Twilight fans, avert your eyes. Kate & Sam Are Not Breaking Up is a darkly humorous send-up of Twihard culture and celebrity obsession, with a side of gunplay and a dash of Stephen King’s Misery thrown in.

“It’s really funny, and it’s also really horrific at the same time,” says director Kyle Barnette, co-founder of What If? Productions.

The play begins with a TV news broadcaster announcing that Kate and Sam (Michael David Wilson and Giulia Dalbec), starlets of the paranormal romance series Ghost Forest, are both missing after announcing that they had ended their real-life romantic relationship. The lights come up on Kate and Sam waking from unconsciousness, bound and helpless in the apartment of a crazed superfan named Bill (Andre Hinds). It quickly becomes clear that Bill wants tween America’s favorite couple to get back together, and he won’t let them go until they do.

But the situation really goes to hell when 15-year-old Becky (played by School of the Arts student Eden Teichman), moderator of the fansite, shows up and starts laying down the law.

“She is the mastermind behind this kidnapping,” Barnette says. “I don’t want to say too much more, except she’s not what she seems.”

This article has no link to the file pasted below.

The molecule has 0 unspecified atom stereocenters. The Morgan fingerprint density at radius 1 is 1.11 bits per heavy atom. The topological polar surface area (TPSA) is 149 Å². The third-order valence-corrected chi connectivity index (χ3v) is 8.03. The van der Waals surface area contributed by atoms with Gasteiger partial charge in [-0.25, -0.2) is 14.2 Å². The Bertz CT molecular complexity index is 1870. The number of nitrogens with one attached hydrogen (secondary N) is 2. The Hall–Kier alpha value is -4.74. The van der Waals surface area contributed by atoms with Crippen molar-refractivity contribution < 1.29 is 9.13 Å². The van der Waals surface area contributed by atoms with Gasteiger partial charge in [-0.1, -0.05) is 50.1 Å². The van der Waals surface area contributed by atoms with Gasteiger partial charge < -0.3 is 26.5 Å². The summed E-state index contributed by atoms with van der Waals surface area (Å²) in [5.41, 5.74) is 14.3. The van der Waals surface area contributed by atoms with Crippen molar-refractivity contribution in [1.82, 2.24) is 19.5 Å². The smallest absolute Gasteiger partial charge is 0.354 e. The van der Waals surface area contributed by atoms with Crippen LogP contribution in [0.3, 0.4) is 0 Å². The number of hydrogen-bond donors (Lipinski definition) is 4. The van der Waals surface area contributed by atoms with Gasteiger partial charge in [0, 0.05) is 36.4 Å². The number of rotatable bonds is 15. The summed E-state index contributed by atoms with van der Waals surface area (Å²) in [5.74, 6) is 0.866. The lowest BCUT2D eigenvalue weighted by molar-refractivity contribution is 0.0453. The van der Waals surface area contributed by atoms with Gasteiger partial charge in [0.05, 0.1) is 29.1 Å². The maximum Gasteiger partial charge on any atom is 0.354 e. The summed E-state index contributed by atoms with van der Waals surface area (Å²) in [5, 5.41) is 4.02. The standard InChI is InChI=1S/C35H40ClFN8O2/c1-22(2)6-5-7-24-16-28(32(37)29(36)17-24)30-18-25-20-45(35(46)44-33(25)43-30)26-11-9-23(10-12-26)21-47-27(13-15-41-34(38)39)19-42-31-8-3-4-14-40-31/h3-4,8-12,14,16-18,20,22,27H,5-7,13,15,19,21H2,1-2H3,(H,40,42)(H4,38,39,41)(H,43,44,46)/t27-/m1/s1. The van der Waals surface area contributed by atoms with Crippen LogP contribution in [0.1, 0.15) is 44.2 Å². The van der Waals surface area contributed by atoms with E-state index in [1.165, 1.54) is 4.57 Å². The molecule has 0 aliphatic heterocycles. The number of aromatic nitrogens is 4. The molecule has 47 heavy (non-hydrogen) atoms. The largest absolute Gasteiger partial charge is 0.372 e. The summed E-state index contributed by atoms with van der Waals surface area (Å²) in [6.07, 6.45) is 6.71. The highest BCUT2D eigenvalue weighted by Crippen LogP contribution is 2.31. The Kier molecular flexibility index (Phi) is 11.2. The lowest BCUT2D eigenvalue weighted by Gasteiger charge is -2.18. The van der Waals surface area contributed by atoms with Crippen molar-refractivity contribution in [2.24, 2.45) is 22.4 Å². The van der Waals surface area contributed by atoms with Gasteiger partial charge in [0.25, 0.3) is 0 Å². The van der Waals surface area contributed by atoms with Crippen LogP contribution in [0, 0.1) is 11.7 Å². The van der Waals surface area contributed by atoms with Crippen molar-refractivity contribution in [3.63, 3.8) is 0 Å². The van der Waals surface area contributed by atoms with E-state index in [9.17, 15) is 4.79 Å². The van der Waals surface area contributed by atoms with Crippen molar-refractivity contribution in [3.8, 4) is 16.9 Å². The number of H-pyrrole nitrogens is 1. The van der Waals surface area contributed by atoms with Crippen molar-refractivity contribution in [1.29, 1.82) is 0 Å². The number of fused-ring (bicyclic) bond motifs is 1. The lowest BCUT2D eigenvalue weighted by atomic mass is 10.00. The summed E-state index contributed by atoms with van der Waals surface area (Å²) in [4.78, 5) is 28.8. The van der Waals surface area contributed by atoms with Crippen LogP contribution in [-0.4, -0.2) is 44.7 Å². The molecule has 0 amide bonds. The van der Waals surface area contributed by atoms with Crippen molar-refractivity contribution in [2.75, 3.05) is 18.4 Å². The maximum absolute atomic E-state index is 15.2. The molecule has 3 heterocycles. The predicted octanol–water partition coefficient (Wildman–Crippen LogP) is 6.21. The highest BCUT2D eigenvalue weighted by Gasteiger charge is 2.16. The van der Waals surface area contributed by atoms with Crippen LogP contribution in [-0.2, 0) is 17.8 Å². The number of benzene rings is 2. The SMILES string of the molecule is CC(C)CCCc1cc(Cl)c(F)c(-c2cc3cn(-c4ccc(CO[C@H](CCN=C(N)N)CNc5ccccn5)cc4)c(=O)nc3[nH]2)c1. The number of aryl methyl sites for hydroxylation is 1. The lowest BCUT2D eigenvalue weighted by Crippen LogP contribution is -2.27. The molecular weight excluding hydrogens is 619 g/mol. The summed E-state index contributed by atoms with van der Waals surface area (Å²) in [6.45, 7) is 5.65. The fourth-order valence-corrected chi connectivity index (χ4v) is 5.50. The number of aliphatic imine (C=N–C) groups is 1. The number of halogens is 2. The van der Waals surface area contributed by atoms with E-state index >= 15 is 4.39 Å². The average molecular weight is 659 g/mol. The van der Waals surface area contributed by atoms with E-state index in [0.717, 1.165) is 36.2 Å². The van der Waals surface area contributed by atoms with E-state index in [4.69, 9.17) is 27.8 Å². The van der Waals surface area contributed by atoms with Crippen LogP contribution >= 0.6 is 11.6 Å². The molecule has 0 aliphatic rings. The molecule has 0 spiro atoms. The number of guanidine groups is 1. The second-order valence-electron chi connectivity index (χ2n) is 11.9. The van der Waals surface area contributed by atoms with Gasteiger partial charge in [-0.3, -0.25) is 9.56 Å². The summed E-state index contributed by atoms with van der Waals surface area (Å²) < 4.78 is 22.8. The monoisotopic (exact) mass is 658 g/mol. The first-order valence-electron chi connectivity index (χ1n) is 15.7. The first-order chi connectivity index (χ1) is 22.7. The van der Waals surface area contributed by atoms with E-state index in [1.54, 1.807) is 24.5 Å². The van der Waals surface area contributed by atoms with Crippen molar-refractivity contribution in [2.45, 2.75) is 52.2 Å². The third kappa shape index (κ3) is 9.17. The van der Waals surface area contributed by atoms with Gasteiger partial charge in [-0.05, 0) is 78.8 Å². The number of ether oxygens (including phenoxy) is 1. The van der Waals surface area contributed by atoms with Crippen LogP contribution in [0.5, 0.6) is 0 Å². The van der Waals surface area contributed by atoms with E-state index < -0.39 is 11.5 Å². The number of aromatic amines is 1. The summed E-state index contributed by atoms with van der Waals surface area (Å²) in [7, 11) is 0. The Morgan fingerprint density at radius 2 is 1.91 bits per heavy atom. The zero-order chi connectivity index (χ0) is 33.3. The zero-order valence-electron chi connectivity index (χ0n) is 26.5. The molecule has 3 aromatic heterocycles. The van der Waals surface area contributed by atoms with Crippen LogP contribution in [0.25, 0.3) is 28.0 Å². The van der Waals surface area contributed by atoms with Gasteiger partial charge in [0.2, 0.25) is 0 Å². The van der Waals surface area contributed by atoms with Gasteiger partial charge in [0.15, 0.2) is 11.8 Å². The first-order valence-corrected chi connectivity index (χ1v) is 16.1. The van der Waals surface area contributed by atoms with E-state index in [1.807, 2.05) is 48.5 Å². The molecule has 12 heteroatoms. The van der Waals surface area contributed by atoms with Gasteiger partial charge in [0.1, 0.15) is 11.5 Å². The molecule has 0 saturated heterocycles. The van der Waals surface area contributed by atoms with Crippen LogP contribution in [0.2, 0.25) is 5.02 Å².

The Piccolo production of Kate & Sam will be the play’s second staging after a December premiere at Chicago’s New Colony, the same theater that debuted the What If? smash hit 5 Lesbians Eating a Quiche. It’s a tonal shift from last year’s What If? offering at Piccolo, the relentlessly bleak Hearts Full of Blood.

“We learned that doing an unknown show about marital incest is not a big seller,” Barnette says. “People at Piccolo want to see something a little happier, a little quirkier.”

Still, Kate & Sam is plenty dark. And it will be a challenge for What If? to pull it off in the tiny Threshold Rep, using minimalist tricks like black light lighting to insert snippets from the Ghost Forest series in the middle of the action.

“We’ve done some crazy shit in our seasons,” Barnette says, “but this is one of the craziest things we’ve done.”

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